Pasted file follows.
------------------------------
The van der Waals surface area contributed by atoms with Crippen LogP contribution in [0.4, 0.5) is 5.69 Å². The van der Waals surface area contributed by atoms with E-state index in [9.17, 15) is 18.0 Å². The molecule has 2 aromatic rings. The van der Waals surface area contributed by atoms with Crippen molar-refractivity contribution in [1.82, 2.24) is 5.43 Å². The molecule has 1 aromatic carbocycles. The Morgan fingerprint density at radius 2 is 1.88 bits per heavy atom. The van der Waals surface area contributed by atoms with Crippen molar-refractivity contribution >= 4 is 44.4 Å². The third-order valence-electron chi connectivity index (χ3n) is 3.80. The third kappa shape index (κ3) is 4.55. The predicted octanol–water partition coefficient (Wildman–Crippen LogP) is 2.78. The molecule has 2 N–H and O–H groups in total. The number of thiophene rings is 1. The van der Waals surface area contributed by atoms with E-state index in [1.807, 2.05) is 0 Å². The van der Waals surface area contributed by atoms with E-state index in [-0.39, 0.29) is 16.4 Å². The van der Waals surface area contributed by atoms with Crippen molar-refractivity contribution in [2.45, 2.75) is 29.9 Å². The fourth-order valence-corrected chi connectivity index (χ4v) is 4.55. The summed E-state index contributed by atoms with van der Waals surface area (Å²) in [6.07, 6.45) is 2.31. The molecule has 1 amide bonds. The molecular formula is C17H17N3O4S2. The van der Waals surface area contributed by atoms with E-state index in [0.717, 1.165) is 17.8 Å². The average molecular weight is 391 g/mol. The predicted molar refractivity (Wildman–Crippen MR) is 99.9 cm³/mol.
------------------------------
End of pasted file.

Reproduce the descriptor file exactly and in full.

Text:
The van der Waals surface area contributed by atoms with Crippen LogP contribution in [0.4, 0.5) is 5.69 Å². The van der Waals surface area contributed by atoms with E-state index in [9.17, 15) is 18.0 Å². The molecule has 2 aromatic rings. The van der Waals surface area contributed by atoms with Crippen molar-refractivity contribution in [1.82, 2.24) is 5.43 Å². The molecule has 1 aromatic carbocycles. The Morgan fingerprint density at radius 2 is 1.88 bits per heavy atom. The van der Waals surface area contributed by atoms with Crippen molar-refractivity contribution >= 4 is 44.4 Å². The third-order valence-electron chi connectivity index (χ3n) is 3.80. The third kappa shape index (κ3) is 4.55. The predicted octanol–water partition coefficient (Wildman–Crippen LogP) is 2.78. The molecule has 2 N–H and O–H groups in total. The number of thiophene rings is 1. The van der Waals surface area contributed by atoms with E-state index in [1.807, 2.05) is 0 Å². The van der Waals surface area contributed by atoms with E-state index in [-0.39, 0.29) is 16.4 Å². The van der Waals surface area contributed by atoms with Crippen molar-refractivity contribution in [2.45, 2.75) is 29.9 Å². The fourth-order valence-corrected chi connectivity index (χ4v) is 4.55. The summed E-state index contributed by atoms with van der Waals surface area (Å²) in [6.07, 6.45) is 2.31. The molecule has 1 amide bonds. The molecular formula is C17H17N3O4S2. The van der Waals surface area contributed by atoms with E-state index in [0.717, 1.165) is 17.8 Å². The average molecular weight is 391 g/mol. The predicted molar refractivity (Wildman–Crippen MR) is 99.9 cm³/mol.